Gandini’s bigger fear, at this point, is that moving the World Cup will becoming more than a one-off for 2022, a potential policy made more likely by Blatter’s recent comments to Inside World Football (as collected by The Guardian):

“If we maintain, rigidly, the status quo, then a Fifa World Cup can never be played in countries that are south of the equator or indeed near the equator,” he said. “We automatically discriminate against countries that have different seasons than we do in Europe. I think it is high time that Europe starts to understand that we do not rule the world any more, and that some former European imperial powers can no longer impress their will on to others in far away places.”

If you’ve been following this blog for long, you know this is my exact position. Committing the World Cup to any specific time of the year precludes a number of nations from hosting the event. A number of these are highly populated nations (China, India) where a World Cup could eventually be highly influential, while other regions (North Africa, West Africa) are already soccer-loving areas where World Cups at another point of the year would make for a better event (rationale that would also apply to places like the United States and Mexico, previous hosts of World Cups).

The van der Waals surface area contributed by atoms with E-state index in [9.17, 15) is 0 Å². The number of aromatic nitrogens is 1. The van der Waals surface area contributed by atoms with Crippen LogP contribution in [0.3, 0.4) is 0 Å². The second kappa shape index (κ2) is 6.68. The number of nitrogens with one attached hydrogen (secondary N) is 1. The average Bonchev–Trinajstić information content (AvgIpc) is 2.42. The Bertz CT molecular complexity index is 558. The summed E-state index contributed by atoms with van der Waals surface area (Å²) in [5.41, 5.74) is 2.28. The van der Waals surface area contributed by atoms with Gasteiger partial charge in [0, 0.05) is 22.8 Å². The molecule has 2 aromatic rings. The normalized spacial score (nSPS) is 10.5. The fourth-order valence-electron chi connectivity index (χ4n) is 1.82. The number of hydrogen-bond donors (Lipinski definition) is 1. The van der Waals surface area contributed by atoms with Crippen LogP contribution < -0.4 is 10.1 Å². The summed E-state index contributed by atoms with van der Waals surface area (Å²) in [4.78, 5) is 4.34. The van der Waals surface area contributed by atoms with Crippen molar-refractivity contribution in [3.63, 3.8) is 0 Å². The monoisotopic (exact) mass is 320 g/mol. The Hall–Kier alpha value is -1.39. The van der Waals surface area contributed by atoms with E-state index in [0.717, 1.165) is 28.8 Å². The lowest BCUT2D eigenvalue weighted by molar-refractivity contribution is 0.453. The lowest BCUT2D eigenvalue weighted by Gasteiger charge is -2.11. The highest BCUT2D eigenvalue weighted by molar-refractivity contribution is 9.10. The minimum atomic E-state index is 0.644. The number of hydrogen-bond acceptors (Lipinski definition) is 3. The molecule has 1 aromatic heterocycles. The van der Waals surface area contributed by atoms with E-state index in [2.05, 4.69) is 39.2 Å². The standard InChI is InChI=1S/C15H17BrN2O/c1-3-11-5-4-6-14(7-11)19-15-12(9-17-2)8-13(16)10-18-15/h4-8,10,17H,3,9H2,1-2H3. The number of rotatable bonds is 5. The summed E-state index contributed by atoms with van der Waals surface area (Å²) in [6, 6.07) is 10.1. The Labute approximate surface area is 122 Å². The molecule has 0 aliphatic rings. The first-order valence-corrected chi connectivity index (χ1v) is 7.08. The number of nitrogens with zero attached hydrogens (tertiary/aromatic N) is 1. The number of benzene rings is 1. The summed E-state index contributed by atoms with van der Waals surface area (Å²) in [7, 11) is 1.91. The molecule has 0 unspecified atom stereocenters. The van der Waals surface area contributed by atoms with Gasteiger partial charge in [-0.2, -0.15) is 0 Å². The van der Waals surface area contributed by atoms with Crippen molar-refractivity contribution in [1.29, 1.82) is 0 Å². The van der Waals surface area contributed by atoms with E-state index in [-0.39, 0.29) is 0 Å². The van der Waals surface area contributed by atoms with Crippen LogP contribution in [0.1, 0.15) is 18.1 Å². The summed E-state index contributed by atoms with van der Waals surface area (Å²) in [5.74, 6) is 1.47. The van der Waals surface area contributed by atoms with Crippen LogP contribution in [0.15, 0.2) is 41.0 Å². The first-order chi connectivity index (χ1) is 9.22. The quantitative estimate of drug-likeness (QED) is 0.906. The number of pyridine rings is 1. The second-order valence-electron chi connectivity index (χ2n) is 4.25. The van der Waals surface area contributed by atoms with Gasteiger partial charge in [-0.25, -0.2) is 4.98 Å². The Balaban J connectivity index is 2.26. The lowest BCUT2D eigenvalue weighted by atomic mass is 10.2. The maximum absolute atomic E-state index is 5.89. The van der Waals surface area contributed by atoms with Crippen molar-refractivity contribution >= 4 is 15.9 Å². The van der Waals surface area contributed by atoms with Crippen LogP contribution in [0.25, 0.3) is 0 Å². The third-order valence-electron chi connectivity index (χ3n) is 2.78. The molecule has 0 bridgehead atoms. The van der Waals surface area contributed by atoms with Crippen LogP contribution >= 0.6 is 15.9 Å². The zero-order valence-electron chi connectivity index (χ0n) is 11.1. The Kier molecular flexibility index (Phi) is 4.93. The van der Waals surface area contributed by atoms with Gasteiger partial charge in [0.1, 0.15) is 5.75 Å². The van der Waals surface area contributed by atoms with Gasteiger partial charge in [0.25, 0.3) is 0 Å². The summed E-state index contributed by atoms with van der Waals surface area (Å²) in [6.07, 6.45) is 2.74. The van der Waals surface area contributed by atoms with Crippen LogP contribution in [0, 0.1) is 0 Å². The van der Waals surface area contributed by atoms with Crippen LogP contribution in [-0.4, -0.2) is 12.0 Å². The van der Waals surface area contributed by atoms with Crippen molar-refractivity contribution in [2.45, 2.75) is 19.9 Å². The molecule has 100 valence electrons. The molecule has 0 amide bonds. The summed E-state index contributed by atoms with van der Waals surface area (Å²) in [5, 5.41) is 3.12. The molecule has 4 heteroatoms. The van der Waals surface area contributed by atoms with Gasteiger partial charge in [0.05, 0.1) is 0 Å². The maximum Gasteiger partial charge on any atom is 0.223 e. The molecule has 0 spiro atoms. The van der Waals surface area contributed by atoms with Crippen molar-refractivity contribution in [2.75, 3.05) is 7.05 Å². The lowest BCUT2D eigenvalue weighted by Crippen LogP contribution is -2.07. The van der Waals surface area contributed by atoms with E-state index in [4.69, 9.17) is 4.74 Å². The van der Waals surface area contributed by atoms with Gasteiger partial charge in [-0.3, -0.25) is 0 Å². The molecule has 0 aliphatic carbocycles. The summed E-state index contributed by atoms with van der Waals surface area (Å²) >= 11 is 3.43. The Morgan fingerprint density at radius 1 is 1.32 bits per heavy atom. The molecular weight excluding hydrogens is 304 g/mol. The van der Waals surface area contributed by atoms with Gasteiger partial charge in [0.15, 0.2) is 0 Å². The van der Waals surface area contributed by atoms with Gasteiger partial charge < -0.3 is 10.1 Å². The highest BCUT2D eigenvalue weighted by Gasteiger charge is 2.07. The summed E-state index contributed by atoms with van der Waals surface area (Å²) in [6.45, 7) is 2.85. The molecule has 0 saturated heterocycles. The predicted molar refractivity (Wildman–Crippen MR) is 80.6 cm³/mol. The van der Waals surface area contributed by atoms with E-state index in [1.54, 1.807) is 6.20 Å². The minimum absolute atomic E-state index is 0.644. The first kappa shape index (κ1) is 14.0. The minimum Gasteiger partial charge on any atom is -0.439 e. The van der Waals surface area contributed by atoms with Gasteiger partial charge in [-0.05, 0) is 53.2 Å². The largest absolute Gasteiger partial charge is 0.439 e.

source: Reuters
Qatar’s Emir Sheikh Hamad bin Khalifa al Thani and his wife Sheikha Moza Bint Nasser al-Misnad hold a copy of the World Cup trophy after the awarding of the 2022 World Cup. The event marked the first time a World Cup finals was awarded to a nation in the Middle East – the second time the event will take place in the Asian confederation (Japan-South Korea 2002).

Beyond that, it’s just kind of narrow-minded. Why commit to one point of the calendar when you don’t have to? Why not take every potential World Cup and ask “how do we make this the best event possible?” Relative to that question, the status quo seems confusingly restrictive: “How do we make this the best June-July event possible?”